Which wouldn't be okay in my book.
My kids (only one of which is older than 13) have seen a few PG-13 movies. Each one is hand-picked by Mom and Dad. There are PG-13 movies I don't want them to EVER see (but when they're adults, that's their choice, and it'll be out of my hands.) And there are some that I'll let them see when they're a little younger than 13 but can handle the suspense or the content or whatever.
But the point of our discussion is that the ratings are a suggested guideline, that they're someone's opinion, and that we shouldn't take them as our only source to make a decision.
We talked about my son's video games as another example. He has the entire Zelda series. I've lost track, but I think there are four games. The first three have the typical kiddie rating. The last one is rated T ("Teen," basically, the equivalent of PG-13). Zelda is very much a fairytale fantasy game. You're a little elf-like creature, using your sword to hit open stones for gems to use as money. You fight evil monsters and the like. Good fairies help you along the way. Good and evil are very differentiated, and good wins.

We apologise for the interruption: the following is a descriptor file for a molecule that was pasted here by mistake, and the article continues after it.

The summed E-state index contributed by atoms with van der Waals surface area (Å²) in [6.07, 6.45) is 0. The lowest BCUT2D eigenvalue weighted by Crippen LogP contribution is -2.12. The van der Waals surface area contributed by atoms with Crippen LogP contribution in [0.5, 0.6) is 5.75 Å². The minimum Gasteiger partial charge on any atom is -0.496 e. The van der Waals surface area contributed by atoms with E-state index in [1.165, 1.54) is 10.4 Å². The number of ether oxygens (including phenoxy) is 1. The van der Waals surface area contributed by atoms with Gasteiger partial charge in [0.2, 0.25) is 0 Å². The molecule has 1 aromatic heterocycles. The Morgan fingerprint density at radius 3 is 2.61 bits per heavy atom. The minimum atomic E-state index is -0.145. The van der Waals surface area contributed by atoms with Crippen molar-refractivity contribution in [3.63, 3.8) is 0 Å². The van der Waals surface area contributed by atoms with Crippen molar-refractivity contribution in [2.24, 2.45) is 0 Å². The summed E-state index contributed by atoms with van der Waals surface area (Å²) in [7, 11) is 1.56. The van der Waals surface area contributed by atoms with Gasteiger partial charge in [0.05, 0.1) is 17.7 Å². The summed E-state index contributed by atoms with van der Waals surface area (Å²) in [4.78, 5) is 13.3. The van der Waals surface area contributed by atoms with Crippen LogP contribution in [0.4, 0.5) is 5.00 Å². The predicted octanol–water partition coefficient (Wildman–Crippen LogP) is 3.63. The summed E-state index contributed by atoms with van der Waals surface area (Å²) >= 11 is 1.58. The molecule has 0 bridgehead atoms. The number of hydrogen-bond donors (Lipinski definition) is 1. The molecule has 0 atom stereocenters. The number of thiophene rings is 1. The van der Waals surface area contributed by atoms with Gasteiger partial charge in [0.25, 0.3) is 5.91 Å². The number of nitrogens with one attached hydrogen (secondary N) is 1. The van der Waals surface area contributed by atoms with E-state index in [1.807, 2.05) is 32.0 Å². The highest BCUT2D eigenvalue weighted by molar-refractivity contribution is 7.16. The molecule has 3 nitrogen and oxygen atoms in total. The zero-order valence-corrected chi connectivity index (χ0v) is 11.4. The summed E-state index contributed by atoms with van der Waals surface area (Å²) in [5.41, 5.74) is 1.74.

It didn't worry me that the last one was rated T. Just like certain elements automatically give a film a PG-13 or R-rating, any blood automatically gives a video game a T-rating. My son has won the game twice and still hasn't found the blood. But apparently, it's in there somewhere. Hence, the T rating.
But then there's the game Medal of Honor, based on WWII, and directed like a movie by Steven Spielberg. (Which frankly blows my mind. What was he thinking, especially after making Schindler's List?). The graphics are intensely realistic. You're a soldier with a gun, killing other real-looking people. You shoot someone's limb off, and then they bleed and fall down and groan as they die. It's like a real-life movie you're in, blowing up people.